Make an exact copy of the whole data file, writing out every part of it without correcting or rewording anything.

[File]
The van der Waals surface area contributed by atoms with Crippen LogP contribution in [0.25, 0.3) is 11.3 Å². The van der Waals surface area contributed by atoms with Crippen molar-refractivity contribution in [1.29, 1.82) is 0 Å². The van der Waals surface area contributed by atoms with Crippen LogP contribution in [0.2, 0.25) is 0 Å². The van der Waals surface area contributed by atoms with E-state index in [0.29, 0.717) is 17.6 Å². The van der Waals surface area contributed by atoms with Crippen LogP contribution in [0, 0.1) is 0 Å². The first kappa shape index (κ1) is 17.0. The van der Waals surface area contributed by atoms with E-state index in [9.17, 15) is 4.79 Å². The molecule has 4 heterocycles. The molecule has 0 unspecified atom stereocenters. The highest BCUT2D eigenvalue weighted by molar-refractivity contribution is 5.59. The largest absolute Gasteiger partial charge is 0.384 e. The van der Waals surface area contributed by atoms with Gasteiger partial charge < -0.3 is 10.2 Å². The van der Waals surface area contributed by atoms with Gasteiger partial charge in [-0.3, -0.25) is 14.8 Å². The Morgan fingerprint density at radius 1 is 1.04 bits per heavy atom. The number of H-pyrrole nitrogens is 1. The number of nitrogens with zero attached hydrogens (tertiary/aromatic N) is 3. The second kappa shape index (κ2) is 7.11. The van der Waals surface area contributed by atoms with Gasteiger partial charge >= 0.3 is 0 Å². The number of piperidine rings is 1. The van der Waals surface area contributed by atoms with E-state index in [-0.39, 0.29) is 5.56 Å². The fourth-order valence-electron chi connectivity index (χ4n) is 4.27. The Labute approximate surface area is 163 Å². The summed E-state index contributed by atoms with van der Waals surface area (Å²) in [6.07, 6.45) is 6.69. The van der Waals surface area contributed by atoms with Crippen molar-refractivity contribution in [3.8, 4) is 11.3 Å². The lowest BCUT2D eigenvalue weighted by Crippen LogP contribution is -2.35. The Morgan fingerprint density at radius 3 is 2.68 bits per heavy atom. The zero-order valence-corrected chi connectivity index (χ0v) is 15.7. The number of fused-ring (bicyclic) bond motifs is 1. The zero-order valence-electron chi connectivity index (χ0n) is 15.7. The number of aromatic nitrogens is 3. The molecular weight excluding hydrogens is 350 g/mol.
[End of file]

The van der Waals surface area contributed by atoms with Crippen LogP contribution in [0.25, 0.3) is 11.3 Å². The van der Waals surface area contributed by atoms with Crippen molar-refractivity contribution in [1.29, 1.82) is 0 Å². The van der Waals surface area contributed by atoms with Crippen LogP contribution in [0.2, 0.25) is 0 Å². The van der Waals surface area contributed by atoms with E-state index in [0.29, 0.717) is 17.6 Å². The van der Waals surface area contributed by atoms with Crippen LogP contribution in [0, 0.1) is 0 Å². The first kappa shape index (κ1) is 17.0. The van der Waals surface area contributed by atoms with E-state index in [9.17, 15) is 4.79 Å². The molecule has 4 heterocycles. The molecule has 0 unspecified atom stereocenters. The highest BCUT2D eigenvalue weighted by molar-refractivity contribution is 5.59. The largest absolute Gasteiger partial charge is 0.384 e. The van der Waals surface area contributed by atoms with Gasteiger partial charge < -0.3 is 10.2 Å². The van der Waals surface area contributed by atoms with Gasteiger partial charge in [-0.3, -0.25) is 14.8 Å². The Morgan fingerprint density at radius 1 is 1.04 bits per heavy atom. The number of H-pyrrole nitrogens is 1. The number of nitrogens with zero attached hydrogens (tertiary/aromatic N) is 3. The second kappa shape index (κ2) is 7.11. The van der Waals surface area contributed by atoms with Gasteiger partial charge >= 0.3 is 0 Å². The number of piperidine rings is 1. The van der Waals surface area contributed by atoms with E-state index in [-0.39, 0.29) is 5.56 Å². The fourth-order valence-electron chi connectivity index (χ4n) is 4.27. The Labute approximate surface area is 163 Å². The summed E-state index contributed by atoms with van der Waals surface area (Å²) in [6.07, 6.45) is 6.69. The van der Waals surface area contributed by atoms with Crippen molar-refractivity contribution in [3.8, 4) is 11.3 Å². The lowest BCUT2D eigenvalue weighted by Crippen LogP contribution is -2.35. The Morgan fingerprint density at radius 3 is 2.68 bits per heavy atom. The zero-order valence-corrected chi connectivity index (χ0v) is 15.7. The number of fused-ring (bicyclic) bond motifs is 1. The zero-order valence-electron chi connectivity index (χ0n) is 15.7. The number of aromatic nitrogens is 3. The molecular weight excluding hydrogens is 350 g/mol.